Do you keep a prepper journal? I do, and it has helped me in many ways. It helps that I am a natural note taker. It comes easy to me. I virtually always have at least one small notebook on my person in which I keep records, reminders, observations, to-do lists, and the like. It helps me to process information, to ensure that I am doing what I need to be doing, staying on track, and to give me fodder for future projects.
Even within the scope of prepping, keeping a journal of sorts can greatly improve your efficiency and effectiveness in your preps. A prepper journal helps you to use your time, energy, and money in as wise a manner as possible. Let’s take a five reasons why:
#1 – Increased Productivity
People who write lists are more productive than those who do not (read more). My theory behind this is because it gives you something very tangible to look at throughout the day – an incessant reminder – of where you are currently, and what steps you need to take to get to where you want to be. It coincides with goal setting.
I know that personally, I get so caught up in my own little world that oftentimes I simply forget what needs to be done. At the end of the day, when I sit down and think through all that I’ve accomplished, it’s often frustrating to discover that there were several tasks that I could have very easily taken care of, but simply forgot about.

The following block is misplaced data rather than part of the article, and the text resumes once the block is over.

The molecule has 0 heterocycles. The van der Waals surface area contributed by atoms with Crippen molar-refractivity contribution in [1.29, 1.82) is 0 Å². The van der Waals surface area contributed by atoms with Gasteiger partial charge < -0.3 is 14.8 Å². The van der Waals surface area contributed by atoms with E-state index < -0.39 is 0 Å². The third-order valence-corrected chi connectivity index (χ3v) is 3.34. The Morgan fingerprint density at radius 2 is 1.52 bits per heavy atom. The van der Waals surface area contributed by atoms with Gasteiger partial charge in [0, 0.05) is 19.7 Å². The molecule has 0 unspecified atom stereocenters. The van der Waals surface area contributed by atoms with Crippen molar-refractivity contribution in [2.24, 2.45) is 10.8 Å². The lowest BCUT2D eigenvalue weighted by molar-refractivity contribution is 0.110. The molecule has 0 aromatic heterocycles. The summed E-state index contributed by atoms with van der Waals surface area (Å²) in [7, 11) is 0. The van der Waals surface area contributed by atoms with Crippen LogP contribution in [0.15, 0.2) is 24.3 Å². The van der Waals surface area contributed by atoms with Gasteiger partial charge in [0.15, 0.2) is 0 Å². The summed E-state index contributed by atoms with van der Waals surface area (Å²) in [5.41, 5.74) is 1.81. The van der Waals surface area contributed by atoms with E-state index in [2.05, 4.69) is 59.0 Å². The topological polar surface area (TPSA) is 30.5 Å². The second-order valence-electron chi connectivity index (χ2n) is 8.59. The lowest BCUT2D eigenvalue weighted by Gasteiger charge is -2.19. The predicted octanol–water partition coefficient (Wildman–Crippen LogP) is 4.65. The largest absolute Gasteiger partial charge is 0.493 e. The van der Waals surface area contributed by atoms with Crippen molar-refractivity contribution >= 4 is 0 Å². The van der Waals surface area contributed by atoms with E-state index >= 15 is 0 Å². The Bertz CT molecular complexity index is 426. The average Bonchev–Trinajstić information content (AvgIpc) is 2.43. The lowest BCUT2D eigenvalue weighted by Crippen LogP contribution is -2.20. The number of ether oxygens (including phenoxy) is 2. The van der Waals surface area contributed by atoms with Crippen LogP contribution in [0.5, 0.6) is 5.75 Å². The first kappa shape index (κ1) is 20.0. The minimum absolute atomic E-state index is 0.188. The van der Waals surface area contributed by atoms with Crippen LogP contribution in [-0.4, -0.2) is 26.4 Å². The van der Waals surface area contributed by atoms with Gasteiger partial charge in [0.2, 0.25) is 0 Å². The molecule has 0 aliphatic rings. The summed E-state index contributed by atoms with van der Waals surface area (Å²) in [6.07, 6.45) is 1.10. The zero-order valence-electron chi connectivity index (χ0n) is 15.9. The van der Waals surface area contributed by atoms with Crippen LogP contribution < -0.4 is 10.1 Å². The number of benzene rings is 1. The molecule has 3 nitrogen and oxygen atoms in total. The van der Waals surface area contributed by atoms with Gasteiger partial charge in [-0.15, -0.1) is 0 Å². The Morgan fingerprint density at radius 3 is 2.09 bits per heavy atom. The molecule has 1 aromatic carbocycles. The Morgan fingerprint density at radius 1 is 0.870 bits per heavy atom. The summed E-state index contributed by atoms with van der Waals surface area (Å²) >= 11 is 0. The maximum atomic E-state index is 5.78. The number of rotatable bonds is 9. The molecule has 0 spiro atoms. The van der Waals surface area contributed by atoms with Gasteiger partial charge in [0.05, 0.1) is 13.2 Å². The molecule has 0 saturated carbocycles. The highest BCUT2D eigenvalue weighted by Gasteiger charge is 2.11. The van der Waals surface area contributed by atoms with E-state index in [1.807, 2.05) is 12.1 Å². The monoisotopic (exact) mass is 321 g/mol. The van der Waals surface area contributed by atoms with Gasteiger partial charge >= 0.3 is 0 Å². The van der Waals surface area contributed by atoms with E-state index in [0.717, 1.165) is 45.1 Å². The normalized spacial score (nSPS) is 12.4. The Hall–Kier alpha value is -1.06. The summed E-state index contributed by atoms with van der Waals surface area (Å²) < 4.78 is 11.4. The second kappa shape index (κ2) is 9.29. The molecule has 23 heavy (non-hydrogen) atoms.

In a similar vein, a prepper journal can help you to visualize what tiny steps you need to take on a daily basis in order to reach the bigger, yearly goals that you may have set for yourself.
For example, if I know that I want to harvest $2000 worth of produce this year, rather than my typical grand, I can use my prepper journal to determine which days I need to plant, which days I need to set aside time for weeding, when I need to buy my sweet potato slips, and so on. You don’t just grow that much food all of a sudden, it’s something that you have to plan for. Just like you plan for retirement (a hefty sum of money) by making incremental steps and analyzing things along the way, your prepper journal can do the same in helping your family to be better prepared for disaster.
A prepper journal can help you to better manage your time, as well as remind you of what it is that needs to be prioritized.
#2 – Logbook of Goods
How many times have you been out to the store, bought something prepping related, only to get home and discover that you already have enough of the same product? A prepping journal can help with that as well. The result is a more efficient and effective use of your resources. If I’m not exactly sure how much 5.56 I have, only have $50 to spend, and can’t remember if I’m low on 12 gauge slugs or not, a quick look at the prepper journal can inform me of how many rounds I have of each caliber, and which I need to divert my resources to.